268 Heidegger, Foucault, Wittgenstein, and how to rebel
Here I resume a brief series on rebellion
In his ‘Being and time’, Heidegger proposed the view, taken also throughout this blog, that the self is not a bystander with pre-formed ideas, looking out on the world, but is ‘thrown into the world’, being constituted by it. As a result, one is ‘fallen’ (‘Verfallen’, in German), caught, in the grips of ‘das Man’, the collective, or the ‘One’ in the sense of ‘that is how ONE behaves’. The problem then is how to get free from that grip, to achieve authenticity.
This is very close, I propose, to Foucault’s idea that we are caught in ‘regimes of truth’. One could, I think, capture ‘das Man’ as well as the ‘regime of truth’ in the notion of an ‘institutional system’, with its rules, roles, positions and doctrine. How, then to escape from it?
Both Heidegger and Foucault recognized that we need an institutional system as an enabling system, from which the self forms itself. And we need it to take things for granted, in order to function, not to have to wrangle agreement at every step (e.g. in a language community, division of labour, trade, traffic, in a political system, … ). System power is not only negative, constraining choice, but also positive, in providing options for choice. The issue, according to Foucault, is to accept, to value and to exert, positive power, while maintaining the ability of resisting or counteracting the negative power of suppression.
But how to both use the system to function and deviate from it to develop authenticity? Foucault said that we should ‘shape our life as a work of art’. Yes, but how is that done?
One can find or form a smaller community of more like-minded people, but that yields its own constraints and in any case one is still part of a larger system.
Heidegger said that awareness of the horizon of death, in ‘being unto death’ impels us to commit to a choice to form an individual self, as part of a whole of life, in ‘disclosing oneself’ (‘Entschlossenheid’). The horizon compels us to choose or else waste the potential of life. Fine, but the question still is: how to both employ and escape the system?
Here, I employ Wittgenstein’s notion of a ‘language game’. As I did in a discussion of the handling of the Greek financial crisis, in item 206 of this blog. If an institutional system entails one or more language games, what room is there within these rules or for changing the rules?
Earlier, in item 170, I discussed the room left in discourse from the fact that meanings of words are not delimited strictly. Public meanings allow for private connotations. Meanings are open, subject to shift, in individual language use, as is most pronounced in poetry.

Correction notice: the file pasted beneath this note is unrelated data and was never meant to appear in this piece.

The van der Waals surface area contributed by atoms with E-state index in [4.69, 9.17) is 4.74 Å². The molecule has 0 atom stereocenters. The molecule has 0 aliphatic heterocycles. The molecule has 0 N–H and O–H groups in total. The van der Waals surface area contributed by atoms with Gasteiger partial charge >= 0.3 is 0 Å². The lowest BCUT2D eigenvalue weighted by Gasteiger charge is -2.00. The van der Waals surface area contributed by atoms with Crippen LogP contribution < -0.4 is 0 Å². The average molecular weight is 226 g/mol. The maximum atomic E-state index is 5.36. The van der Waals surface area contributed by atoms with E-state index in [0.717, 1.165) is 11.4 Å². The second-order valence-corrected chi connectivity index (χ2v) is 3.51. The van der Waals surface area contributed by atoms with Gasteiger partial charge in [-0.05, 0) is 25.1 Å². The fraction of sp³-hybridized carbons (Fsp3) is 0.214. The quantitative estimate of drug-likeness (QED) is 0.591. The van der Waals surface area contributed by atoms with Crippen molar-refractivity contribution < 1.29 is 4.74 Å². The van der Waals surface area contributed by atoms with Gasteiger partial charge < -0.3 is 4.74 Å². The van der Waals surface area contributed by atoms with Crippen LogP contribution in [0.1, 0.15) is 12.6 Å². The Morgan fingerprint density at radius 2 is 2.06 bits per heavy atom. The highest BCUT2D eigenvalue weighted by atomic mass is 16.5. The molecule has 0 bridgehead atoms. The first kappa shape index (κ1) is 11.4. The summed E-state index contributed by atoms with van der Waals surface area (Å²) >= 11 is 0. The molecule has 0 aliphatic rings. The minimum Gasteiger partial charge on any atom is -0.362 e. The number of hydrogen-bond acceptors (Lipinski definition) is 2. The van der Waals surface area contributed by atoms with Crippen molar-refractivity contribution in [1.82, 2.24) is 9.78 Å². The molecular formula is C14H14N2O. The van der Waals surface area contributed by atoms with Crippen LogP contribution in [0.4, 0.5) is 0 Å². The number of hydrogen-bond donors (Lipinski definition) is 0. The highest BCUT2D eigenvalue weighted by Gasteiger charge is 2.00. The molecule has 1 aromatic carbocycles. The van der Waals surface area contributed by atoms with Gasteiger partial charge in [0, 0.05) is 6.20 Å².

Rules of the game leave room for individual technique and style. Take Muhammad Ali: he obeyed the rules of boxing but developed his own style to ‘float like a butterfly and sting like bee’. Some authenticity is possible within the rules.
Still, from inside the game it is difficult to change the rules, and as an outsider one would be simply ignored, not taken seriously. However, by being an expert, superb player, one can use the reputation to make controversial, deviant statements. Muhammad Ali did that, to criticise racism and discrimination.
Another example, in economics, is Kenneth Arrow. As a reputed scholar he earned attention for a fundamental insight that challenged economic doctrine.[i]
However, even then it is difficult to rebel and change the rules radically from inside. Arrow showed that an important part of economics as we knew it does not work, but not how a new economics would work.
Apart from pressure from others in the system to conform, it is difficult, intellectually and morally, for oneself to retain and enact independence of thought, to change the system. In fighting the system one may destroy one’s reputation built on it.
To radically change the rules, in creative destruction, one has to accept ostracism, being an outcast. One has to struggle in the desert to get one’s deserts. To have novelty adopted one needs to show that ‘it works’, to those, often a novel generation, that are open to it. Often recognition does not arrive in ‘being unto death’ but after it. The commitment to leave something behind, beyond death, according to the best of one’s talents, should carry its own reward.
An alternative, which I reject but is increasingly adopted even by scholars, is to leave the arena of rational debate, fire up the rhetoric and mobilize the populace, appealing to emotions and ‘gut feeling’ to win the day.
[i] In his theorem of the ‘impossibility of majority voting’: the impossibility to aggregate individual preferences into a well-behaved collective preference ordering.